Buffalo Bill by Ingri D’Aulaire Term 3

Geography
Paddle to the Sea by Holling C. Holling

French
First Step en Francais (free online beginner course)
Tres Bien app for iPad

Artist and Composer Study
Term1 – Renoir/Debussy
Term 2 – Ruisdale, de Hooch/Bach
Term 3 – Seurat/Opera Overtures
Wikipedia and other online resources
I will discuss how we do artist and composer study in another post.

P.E.
Classes run for homeschoolers at our local gym.

Free Reading
Peter Pan by J. M. Barrie (free downloadable ebook)
Winnie the Pooh by A.A. Milne (especially for my younger girls who are 4 and 3 and not ready for chapter books, and 6 year old enjoys it too)
Charlotte’s Web by E. B. White
Pinocchio by Carlo Collodi (free downloadable ebook)
The Complete Adventures of Snugglepot and Cuddlepie by May Gibbs (Australian)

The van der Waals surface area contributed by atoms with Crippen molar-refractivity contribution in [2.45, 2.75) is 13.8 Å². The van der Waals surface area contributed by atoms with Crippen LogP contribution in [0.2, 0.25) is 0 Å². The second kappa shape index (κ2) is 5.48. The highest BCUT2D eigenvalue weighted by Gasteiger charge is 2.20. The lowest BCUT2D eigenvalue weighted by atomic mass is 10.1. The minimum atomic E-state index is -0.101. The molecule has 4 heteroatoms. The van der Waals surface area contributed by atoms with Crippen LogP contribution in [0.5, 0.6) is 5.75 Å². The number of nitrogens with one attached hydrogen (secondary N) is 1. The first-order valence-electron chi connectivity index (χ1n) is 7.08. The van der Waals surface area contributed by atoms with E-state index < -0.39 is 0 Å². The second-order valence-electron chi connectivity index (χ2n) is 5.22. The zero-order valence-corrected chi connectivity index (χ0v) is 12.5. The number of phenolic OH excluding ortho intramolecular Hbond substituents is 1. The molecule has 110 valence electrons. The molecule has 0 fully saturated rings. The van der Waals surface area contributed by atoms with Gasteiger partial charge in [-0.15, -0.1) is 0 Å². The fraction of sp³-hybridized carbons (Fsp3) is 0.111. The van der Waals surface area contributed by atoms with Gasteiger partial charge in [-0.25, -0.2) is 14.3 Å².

The Complete Adventures of Blinky Bill by Dorothy Wall (Australian)

I may add more to the free reading list if we have time to read more than what is listed. There are a couple of books that I also may include for Australian History/Literature if I am able to get the books and can work out how to fit them into our schedule. These are: The Way of The Whirlwind by Mary Durack and Dot and the Kangaroo by Ethel Pedley. Thanks to my Aussie friend Jeanne at A Peaceful Day who drew my attention to these Australian books and has spent many years Australianizing AO by compiling great Australian literature to compliment the Ambleside Online curriculum.

I have linked to as many of the free ebooks that I could find, but obviously you can choose to purchase the paper version of these books instead if you preferred to. I started with all the ebooks that I could for budgeting reasons but have since gone back and purchased a few of the literature books in paper. While the ebooks are helpful, they are a poor substitute for a beautifully illustrated children’s book that the children can hold in their little hands and can pull off the shelf anytime they want to immerse themselves in the adventure it holds.

Well there it is. My next post I will show you what our weekly schedule looks like.